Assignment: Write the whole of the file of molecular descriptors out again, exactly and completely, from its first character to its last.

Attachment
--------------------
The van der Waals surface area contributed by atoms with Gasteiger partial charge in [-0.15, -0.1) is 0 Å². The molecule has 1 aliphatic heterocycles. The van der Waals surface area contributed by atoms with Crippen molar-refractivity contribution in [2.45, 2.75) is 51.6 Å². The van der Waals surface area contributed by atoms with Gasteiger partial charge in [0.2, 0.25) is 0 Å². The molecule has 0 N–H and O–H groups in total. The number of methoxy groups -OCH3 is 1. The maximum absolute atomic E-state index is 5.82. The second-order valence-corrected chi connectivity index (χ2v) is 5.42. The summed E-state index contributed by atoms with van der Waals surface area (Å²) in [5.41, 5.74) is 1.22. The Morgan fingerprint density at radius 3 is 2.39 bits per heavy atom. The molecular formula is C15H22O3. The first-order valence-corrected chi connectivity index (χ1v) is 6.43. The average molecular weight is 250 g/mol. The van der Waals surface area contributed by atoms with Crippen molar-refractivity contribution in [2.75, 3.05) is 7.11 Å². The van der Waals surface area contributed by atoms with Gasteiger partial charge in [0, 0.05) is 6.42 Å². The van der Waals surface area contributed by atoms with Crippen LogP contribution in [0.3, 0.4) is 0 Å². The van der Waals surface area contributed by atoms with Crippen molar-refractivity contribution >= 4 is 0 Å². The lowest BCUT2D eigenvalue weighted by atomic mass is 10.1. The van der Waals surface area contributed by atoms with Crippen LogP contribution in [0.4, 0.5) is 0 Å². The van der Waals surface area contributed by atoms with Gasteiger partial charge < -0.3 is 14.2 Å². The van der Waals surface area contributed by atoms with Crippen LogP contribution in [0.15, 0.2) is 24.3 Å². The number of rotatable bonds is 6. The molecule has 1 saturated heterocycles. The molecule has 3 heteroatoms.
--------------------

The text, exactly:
The van der Waals surface area contributed by atoms with Gasteiger partial charge in [-0.15, -0.1) is 0 Å². The molecule has 1 aliphatic heterocycles. The van der Waals surface area contributed by atoms with Crippen molar-refractivity contribution in [2.45, 2.75) is 51.6 Å². The van der Waals surface area contributed by atoms with Gasteiger partial charge in [0.2, 0.25) is 0 Å². The molecule has 0 N–H and O–H groups in total. The number of methoxy groups -OCH3 is 1. The maximum absolute atomic E-state index is 5.82. The second-order valence-corrected chi connectivity index (χ2v) is 5.42. The summed E-state index contributed by atoms with van der Waals surface area (Å²) in [5.41, 5.74) is 1.22. The Morgan fingerprint density at radius 3 is 2.39 bits per heavy atom. The molecular formula is C15H22O3. The first-order valence-corrected chi connectivity index (χ1v) is 6.43. The average molecular weight is 250 g/mol. The van der Waals surface area contributed by atoms with Crippen molar-refractivity contribution in [2.75, 3.05) is 7.11 Å². The van der Waals surface area contributed by atoms with Gasteiger partial charge in [0, 0.05) is 6.42 Å². The van der Waals surface area contributed by atoms with Crippen LogP contribution in [0.3, 0.4) is 0 Å². The van der Waals surface area contributed by atoms with Crippen molar-refractivity contribution >= 4 is 0 Å². The lowest BCUT2D eigenvalue weighted by atomic mass is 10.1. The van der Waals surface area contributed by atoms with Crippen LogP contribution in [0.4, 0.5) is 0 Å². The van der Waals surface area contributed by atoms with Gasteiger partial charge < -0.3 is 14.2 Å². The van der Waals surface area contributed by atoms with Crippen LogP contribution in [0.15, 0.2) is 24.3 Å². The number of rotatable bonds is 6. The molecule has 1 saturated heterocycles. The molecule has 3 heteroatoms.